Rethinking the Mission of American Education
Education now ranks as the number-one priority among American voters, with 67 percent of those surveyed saying it is a major concern, according to a recent Gallup poll. Nearly every school system in the country is responding to the crisis in American education by scurrying to prepare the next generation for work in the emerging information-age economy. Computer literacy has become a sacred mantra as administrators and teachers search for new and inventive ways of bringing the tools and conceptual language of the digital revolution into the classroom. Underlying the new missionary zeal lies a kind of desperate frenzy, driven by the universally accepted assumption that competitive success in the cyberspace economy of the 21st century requires a new kind of mind able to traverse the virtual corridors of the information superhighway.
Unfortunately, American educators have not been told the whole story. While politicians and many mainstream economists continue to urge an upgrading of the technical skills and proficiency of the American workforce to meet the economic challenges of the information age and warn educators to "get the kids ready" for the new high-tech market, some business leaders privately worry that the jobs won't be there in numbers sufficient to employ the next generation.
The reality is that the global economy is undergoing a fundamental transformation in the nature of work brought on by the new technologies of the information-age revolution. These profound technological and economic changes are going to force every country to rethink its long-held assumptions about the nature of education if it is to adjust to the radical new world of cyberspace.
Sophisticated computers, robotics, telecommunications, and other information-age technologies are fast replacing human beings in every industry. Nowhere is this trend more apparent than in the manufacturing sector. Automated technologies have been reducing the need for human labor in every manufacturing category. Within 10 years, less than 12 percent of the American workforce will be on the factory floor, and by the year 2020, less than 2 percent of the entire global workforce will still be engaged in factory work. Over the next quarter century, we will see the virtual elimination of the blue-collar, mass-assembly-line worker from the production process.
Economists and politicians have long assumed that displaced factory workers would find new job opportunities in the service sector. Now, however, the service sector is also beginning to automate, eliminating vast numbers of white-collar workers in the process. In the banking, insurance, wholesale, and retail sectors, companies are deconstructing. They are removing layer after layer of management and infrastructure, replacing the traditional corporate pyramid and mass white-collar workforces with small, highly skilled professional work teams, using state-of-the-art software and telecommunication technologies.
Acknowledging that both the manufacturing and service sectors are quickly re-engineering their infrastructures and automating their production processes, many mainstream economists and politicians have turned to the emerging knowledge sector, pinning their hopes on new job opportunities along the information superhighway and in cyberspace. While the "knowledge sector" will create some new jobs, they will be too few to accommodate the millions of workers displaced by the new technologies. That's because the knowledge sector is, by nature, an elite workforce and not a mass-labor workforce. Engineers, highly skilled technicians, computer programmers, scientists, and professionals will never be needed in "mass" numbers to produce goods and services in the information age. Indeed, the shift from mass to elite labor forces is what distinguishes work in the information age from that of the industrial age.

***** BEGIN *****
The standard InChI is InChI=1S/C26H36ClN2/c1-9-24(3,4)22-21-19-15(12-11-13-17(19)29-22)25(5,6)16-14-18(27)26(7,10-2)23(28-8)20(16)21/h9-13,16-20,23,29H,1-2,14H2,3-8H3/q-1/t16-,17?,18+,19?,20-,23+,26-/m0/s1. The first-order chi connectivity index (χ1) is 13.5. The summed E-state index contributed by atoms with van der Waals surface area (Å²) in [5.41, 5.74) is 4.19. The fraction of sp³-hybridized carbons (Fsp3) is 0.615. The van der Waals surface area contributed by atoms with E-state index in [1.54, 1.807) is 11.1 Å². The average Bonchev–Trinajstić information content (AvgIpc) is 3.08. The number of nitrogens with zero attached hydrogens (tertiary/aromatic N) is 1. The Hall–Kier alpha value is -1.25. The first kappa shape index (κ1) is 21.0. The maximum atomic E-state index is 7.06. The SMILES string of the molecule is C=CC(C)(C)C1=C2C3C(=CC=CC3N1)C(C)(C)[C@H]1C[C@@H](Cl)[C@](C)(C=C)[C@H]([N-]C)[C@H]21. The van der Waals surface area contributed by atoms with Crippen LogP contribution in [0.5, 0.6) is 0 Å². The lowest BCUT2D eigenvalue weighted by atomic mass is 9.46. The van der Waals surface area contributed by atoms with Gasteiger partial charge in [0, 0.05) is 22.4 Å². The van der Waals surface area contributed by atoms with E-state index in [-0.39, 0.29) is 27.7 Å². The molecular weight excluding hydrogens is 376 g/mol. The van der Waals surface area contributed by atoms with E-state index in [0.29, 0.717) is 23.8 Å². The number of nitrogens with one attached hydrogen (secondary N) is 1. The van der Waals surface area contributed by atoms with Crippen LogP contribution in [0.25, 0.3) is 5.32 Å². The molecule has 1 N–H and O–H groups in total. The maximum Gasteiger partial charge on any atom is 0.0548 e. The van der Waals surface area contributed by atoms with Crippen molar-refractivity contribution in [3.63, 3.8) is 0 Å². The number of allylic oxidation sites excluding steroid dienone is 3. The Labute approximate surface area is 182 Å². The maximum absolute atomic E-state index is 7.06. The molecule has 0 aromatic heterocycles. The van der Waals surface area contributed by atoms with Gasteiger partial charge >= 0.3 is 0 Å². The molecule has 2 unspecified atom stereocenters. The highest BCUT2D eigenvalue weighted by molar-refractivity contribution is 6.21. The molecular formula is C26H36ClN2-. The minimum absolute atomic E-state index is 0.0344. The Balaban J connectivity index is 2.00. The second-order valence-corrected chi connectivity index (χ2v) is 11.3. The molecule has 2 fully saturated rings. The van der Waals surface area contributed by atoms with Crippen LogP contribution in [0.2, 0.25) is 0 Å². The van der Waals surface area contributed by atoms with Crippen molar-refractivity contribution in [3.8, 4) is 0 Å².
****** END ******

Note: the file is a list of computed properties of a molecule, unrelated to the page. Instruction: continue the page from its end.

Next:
With near workerless factories and virtual companies already looming on the horizon, every nation will have to grapple with the question of what to do with the millions of young people whose labor will be needed less, or not at all, in an ever more automated global economy.
Up to now, the marketplace and government have been looked to, almost exclusively, for solutions to the growing economic crisis facing the country. Today, with the formal economy less able to provide permanent jobs for the millions of Americans in search of employment and with the government retreating from its traditional role of employer of last resort, the nation's nonprofit sector--the civil society--may be the best hope for absorbing the millions of displaced workers cast off by corporate and government re-engineering. The implications for American education are enormous and far-reaching and may require a complete rethinking of the very mission of public school education in the coming years.
This so-called Third Sector cuts a wide swath through society. Nonprofit activities run the gamut from social services to health care, education and research, the arts, religion, and advocacy. There are currently more than 1.4 million nonprofit organizations in the United States with total combined assets of more than $500 billion. The expenditures of America's nonprofit voluntary organizations exceed the gross national product of all but seven nations in the world. The Third Sector already contributes more than 6 percent of the gross national product and is responsible for 10.5 percent of the total national employment. More people are employed in Third Sector organizations than work in the construction, electronics, transportation, or textile and apparel industries.
For more than 200 years, the civil society has shaped the American experience, reaching into every corner of American life, helping transform a frontier culture into a highly advanced nation. While historians are quick to credit the market and government sectors with America's greatness, the civil sector has played an equally aggressive role in defining the American way of life. The nation's first schools and colleges, its hospitals, social-service organizations, fraternal orders, women's clubs, youth organizations, civil-rights groups, social-justice organizations, conservation and environmental-protection groups, animal-welfare organizations, theaters, orchestras, art galleries, libraries, museums, civic associations, community-development organizations, neighborhood advisory councils, volunteer fire departments, and civilian security patrols are all creatures of the Third Sector. Today, nonprofit organizations are serving millions of Americans in every neighborhood and community of the country.